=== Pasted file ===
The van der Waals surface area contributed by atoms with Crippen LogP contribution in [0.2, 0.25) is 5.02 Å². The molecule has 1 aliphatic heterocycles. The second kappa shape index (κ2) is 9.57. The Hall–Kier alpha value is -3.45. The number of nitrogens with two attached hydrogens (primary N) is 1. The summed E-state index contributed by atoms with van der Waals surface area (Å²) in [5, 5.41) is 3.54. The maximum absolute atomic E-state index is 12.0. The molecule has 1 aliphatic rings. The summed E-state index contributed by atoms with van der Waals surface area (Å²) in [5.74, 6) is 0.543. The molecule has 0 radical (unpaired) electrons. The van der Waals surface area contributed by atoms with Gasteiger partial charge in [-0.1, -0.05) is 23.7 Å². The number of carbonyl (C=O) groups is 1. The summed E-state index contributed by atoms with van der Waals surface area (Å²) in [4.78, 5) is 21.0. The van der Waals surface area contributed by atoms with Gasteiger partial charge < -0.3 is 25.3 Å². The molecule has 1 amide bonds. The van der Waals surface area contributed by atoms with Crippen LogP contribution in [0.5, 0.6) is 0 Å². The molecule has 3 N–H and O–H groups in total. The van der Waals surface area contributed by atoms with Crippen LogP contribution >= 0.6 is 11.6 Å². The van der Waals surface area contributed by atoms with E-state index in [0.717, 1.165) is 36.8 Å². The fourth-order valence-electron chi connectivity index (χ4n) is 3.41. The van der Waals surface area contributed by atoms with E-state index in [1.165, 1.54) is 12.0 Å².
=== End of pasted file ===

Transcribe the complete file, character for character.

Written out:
The van der Waals surface area contributed by atoms with Crippen LogP contribution in [0.2, 0.25) is 5.02 Å². The molecule has 1 aliphatic heterocycles. The second kappa shape index (κ2) is 9.57. The Hall–Kier alpha value is -3.45. The number of nitrogens with two attached hydrogens (primary N) is 1. The summed E-state index contributed by atoms with van der Waals surface area (Å²) in [5, 5.41) is 3.54. The maximum absolute atomic E-state index is 12.0. The molecule has 1 aliphatic rings. The summed E-state index contributed by atoms with van der Waals surface area (Å²) in [5.74, 6) is 0.543. The molecule has 0 radical (unpaired) electrons. The van der Waals surface area contributed by atoms with Gasteiger partial charge in [-0.1, -0.05) is 23.7 Å². The number of carbonyl (C=O) groups is 1. The summed E-state index contributed by atoms with van der Waals surface area (Å²) in [4.78, 5) is 21.0. The van der Waals surface area contributed by atoms with Gasteiger partial charge < -0.3 is 25.3 Å². The molecule has 1 amide bonds. The van der Waals surface area contributed by atoms with Crippen LogP contribution in [0.5, 0.6) is 0 Å². The molecule has 3 N–H and O–H groups in total. The van der Waals surface area contributed by atoms with Crippen LogP contribution >= 0.6 is 11.6 Å². The van der Waals surface area contributed by atoms with E-state index in [0.717, 1.165) is 36.8 Å². The fourth-order valence-electron chi connectivity index (χ4n) is 3.41. The van der Waals surface area contributed by atoms with E-state index in [1.165, 1.54) is 12.0 Å².